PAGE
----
Which characters do you suddenly expect to believe in Gods, and why? And why should that be different to the books, and why should there be any focus on it at all if its already established that large portions of society are believing in religion more?

 

Any character who's ever seen anything supernatural for starters.  Davos should absolutely be a 100% believer now that he's seen Milasandre pray to Rhillor and then a dead person came back to life.  But will he?  I doubt that. 

It's not that there should be focus on it.  It's that the focus is already on it.  There's too many atheistic quotes.  It feels bizarre.  And this again is coming from an atheist. 

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1 hour ago, TheKnightOfJests said:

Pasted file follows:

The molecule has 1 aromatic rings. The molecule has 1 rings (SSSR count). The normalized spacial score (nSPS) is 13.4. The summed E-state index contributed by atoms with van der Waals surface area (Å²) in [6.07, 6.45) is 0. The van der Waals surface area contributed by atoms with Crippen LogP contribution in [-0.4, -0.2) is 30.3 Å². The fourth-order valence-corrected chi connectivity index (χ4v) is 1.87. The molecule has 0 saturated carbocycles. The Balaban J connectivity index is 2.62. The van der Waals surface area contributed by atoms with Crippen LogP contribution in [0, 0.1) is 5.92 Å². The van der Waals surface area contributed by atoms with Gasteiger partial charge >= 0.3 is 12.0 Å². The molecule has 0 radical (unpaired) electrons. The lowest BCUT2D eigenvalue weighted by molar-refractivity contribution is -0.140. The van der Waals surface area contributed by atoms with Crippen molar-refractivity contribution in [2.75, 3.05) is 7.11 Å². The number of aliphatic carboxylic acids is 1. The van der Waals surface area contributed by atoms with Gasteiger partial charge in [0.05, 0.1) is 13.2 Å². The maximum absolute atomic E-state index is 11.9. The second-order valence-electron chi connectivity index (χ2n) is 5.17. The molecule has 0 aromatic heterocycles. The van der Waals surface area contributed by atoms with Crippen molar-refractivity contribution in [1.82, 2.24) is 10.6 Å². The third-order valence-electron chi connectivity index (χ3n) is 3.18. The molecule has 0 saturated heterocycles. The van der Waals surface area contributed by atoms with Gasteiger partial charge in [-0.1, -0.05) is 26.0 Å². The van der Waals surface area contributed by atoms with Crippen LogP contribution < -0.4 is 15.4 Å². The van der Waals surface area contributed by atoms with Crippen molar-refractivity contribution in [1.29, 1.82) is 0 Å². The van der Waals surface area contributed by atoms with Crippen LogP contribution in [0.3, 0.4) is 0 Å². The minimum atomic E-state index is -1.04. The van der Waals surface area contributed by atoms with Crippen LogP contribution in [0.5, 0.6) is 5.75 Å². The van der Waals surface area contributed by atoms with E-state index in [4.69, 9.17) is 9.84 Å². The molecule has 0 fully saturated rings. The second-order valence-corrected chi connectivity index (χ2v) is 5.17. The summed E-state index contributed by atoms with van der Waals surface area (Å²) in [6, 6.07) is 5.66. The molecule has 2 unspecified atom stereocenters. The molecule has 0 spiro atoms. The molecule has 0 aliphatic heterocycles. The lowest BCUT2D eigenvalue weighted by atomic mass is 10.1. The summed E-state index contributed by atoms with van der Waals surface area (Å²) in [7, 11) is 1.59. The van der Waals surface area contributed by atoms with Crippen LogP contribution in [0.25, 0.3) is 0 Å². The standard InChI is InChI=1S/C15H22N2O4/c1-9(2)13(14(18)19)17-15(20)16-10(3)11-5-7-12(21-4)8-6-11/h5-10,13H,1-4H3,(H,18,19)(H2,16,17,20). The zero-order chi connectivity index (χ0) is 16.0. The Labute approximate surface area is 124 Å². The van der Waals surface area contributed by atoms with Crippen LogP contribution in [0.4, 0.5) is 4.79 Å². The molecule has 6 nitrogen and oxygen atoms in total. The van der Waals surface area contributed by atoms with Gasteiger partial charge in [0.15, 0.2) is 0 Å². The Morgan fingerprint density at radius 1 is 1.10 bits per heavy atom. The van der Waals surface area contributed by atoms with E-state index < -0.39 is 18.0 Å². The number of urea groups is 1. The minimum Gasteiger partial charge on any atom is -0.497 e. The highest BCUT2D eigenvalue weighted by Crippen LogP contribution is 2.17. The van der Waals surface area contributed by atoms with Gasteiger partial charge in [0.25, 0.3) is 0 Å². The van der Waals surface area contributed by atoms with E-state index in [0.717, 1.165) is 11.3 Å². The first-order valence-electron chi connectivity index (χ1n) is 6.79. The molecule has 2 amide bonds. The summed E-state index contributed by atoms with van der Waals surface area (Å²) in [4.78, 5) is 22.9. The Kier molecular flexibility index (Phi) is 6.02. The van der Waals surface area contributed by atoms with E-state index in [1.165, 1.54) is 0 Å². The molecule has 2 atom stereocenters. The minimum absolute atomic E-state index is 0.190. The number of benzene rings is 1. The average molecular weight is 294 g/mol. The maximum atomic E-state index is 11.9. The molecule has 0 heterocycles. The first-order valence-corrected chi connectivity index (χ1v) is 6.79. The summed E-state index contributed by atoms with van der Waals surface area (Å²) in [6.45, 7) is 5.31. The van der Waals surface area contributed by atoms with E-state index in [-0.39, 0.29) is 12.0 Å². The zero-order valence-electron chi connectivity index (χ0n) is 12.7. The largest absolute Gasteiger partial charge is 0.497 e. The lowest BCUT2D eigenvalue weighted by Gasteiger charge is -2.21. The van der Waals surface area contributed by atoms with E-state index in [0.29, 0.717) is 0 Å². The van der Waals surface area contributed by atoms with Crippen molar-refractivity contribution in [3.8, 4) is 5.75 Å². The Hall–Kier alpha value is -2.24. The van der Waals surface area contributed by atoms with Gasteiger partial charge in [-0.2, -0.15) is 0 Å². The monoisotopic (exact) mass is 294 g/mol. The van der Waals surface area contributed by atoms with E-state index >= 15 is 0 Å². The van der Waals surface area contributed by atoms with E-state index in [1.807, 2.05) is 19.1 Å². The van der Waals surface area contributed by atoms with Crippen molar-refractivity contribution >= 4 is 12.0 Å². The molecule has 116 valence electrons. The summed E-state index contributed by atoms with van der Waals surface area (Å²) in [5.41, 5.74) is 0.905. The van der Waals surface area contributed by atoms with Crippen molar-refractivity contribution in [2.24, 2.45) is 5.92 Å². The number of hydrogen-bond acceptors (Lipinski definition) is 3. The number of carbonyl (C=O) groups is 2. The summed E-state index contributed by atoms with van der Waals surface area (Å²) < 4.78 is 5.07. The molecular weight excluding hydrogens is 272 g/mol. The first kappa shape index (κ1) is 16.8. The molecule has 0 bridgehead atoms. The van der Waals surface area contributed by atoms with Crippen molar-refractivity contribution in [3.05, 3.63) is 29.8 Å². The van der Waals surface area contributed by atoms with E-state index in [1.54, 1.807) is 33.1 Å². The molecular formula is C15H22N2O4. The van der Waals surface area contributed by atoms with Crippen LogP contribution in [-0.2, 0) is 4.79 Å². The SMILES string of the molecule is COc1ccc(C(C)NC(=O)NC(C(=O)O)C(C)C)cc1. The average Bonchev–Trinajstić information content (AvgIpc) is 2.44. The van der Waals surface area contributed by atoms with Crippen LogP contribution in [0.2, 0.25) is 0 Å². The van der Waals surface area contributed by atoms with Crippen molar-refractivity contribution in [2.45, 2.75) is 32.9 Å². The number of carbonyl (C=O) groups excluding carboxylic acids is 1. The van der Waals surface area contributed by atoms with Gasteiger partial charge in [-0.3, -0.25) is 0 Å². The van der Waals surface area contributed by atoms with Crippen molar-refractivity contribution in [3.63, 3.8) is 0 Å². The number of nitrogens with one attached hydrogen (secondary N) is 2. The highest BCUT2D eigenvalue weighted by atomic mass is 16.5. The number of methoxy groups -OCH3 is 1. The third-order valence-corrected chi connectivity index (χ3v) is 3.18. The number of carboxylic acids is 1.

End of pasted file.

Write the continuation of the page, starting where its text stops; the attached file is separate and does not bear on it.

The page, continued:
I doubt it was too, and honestly if the religious attitudes of characters weren't ever really shown I wouldn't have a problem with it, it just seems like they've gone out of their way to create negative attitudes on it. So much of the negativity of religion comes from just the show.

If there wasn't a focus on showing the good, then there shouldn't be a focus on only showing the bad either.

Well it could be said that the bad often far outweighs the good anyway, so in that its pretty realistic!:D

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I think the show does go out of its way to portray religion in a negative light. And perhaps that says something about the showrunners, perhaps it says something about the show itself being near-fully negative all the time.

I would hope to see

Spoiler

the Septon Meri-Brother character as at least sympathetic to the religion he serves. We'll see if we get a good take on him and his soliloquy to the broken men.

(thread didn't specify about spoilers, so . . .)